By Lonnie Wilkey
Editor, Baptist and Reflector
NEWPORT — Russell Vickers will never forget his first “Off the Grid” hike on the Appalachian Trail (AT). He almost quit and went home on the first night.
Off the Grid is a ministry of the Tennessee Baptist Mission Board that provides pastors, staff members and lay leaders an opportunity to be refreshed and enjoy a time of fellowship and outdoor adventure through a variety of different activities.
Vickers, bivocational pastor of New Vision Baptist Church in Alexandria, had wanted to hike the trail, “but I was never brave enough to do it on my own,” he acknowledged.
He learned of the Off the Grid ministry that was led by Kevin Perrigan, manager of Carson Springs Baptist Conference Center in Newport, and made arrangements to go with Perrigan’s second group to hike the trail two years ago.
But before the trip began, Vickers backed out because he was uncomfortable going with people he did not know. His son, Hunter, agreed to go so the trip was on again.
Vickers noted that though he decided to go through with the trip, he was dealing with some difficult family issues, including knowing that his wife would find out the next week if she had cancer after undergoing three ultrasounds.
The pastor recalled that day one of his first hike was extremely difficult and he felt he was not physically ready to hike the approximately 15-mile stretch of the AT. “I was ready to go home that first night,” he admitted.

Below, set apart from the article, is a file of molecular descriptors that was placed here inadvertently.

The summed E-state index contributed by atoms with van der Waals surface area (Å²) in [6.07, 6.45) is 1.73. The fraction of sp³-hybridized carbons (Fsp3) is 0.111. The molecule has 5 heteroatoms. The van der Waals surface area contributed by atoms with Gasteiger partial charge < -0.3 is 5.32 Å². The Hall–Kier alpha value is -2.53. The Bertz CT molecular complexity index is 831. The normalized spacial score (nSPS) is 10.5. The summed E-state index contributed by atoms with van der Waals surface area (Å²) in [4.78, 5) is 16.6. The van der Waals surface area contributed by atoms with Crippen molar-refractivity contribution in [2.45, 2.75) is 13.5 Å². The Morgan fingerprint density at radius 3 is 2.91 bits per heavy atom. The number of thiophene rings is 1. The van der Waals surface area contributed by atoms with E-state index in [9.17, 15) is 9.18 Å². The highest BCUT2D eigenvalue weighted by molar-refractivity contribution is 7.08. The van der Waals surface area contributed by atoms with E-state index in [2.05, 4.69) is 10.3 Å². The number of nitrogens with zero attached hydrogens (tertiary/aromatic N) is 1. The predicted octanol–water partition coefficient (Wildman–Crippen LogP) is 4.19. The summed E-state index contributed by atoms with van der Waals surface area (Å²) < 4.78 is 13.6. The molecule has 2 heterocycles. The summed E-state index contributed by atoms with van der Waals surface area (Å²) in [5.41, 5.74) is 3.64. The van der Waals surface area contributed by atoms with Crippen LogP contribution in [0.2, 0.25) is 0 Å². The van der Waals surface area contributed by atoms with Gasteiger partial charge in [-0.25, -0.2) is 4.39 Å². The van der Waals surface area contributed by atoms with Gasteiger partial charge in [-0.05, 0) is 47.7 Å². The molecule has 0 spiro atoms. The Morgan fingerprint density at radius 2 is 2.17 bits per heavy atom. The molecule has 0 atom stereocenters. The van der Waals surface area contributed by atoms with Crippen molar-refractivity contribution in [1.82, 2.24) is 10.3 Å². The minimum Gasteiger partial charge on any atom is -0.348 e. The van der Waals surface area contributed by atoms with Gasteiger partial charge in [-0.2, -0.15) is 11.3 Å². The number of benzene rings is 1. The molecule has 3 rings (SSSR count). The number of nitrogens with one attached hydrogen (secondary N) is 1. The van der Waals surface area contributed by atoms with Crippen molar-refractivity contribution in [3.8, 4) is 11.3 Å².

Perrigan, however, counseled him that the first day was the hardest. Vickers listened and agreed to continue. “The second day was fabulous for me, both mentally and physically, he said.
Reflecting on that first hike, Vickers said “that trip changed my life. It helped grow my trust in God even though I was a pastor,” he admitted.
During the second day on the trail, Vickers shared about his wife’s situation and that she might have cancer.
“One of the pastors said, ‘We need to pray right now.’ We stopped on the trail and they prayed over me and my son like I’ve never been prayed over before in my life.
“It broke my heart to think that someone loved me enough to pray over me like that although I do it every day for someone else.”
Vickers said that Off the Grid event helped him understand that even pastors need to be ministered to.
“It is easy to get overwhelmed as a pastor,” adding that he is pastor of a small congregation.
“I can’t imagine the stress that pastors of larger congregations must have,” he said.
He added that the Off the Grid events are a wonderful ministry to pastors and others.
The Alexandria pastor is so convinced of their importance that he has since led two events, including one in mid-May, for members of his family and church with assistance from Perrigan.
“They wanted to experience what I experienced,” he said, adding that he hopes to expand and do even more hikes in the future.
Vickers laughed that he went from someone who was physically and mentally worn out on the first day of his first hike to now leading trips himself. “God showed me you can do anything with Him.”
Perrigan, an avid hiker himself, noted that when he began planning for the Off the Grid ministry, he didn’t know if pastors would even be interested in hiking.
But the backpacking trip has been a popular choice among ministers since it began two years ago in the midst of the pandemic. “I didn’t know how popular it would be. It has surprised me to see the numbers.”
He also has been pleasantly surprised to see that some of the pastors who have participated in the Off the Grid event, such as Vickers, are now leading groups of their own on hiking/backpacking trips.
“It’s exciting to see how God is using this for pastors to get away to be refreshed and renewed and also for them to connect with their churches,” Perrigan added. B&R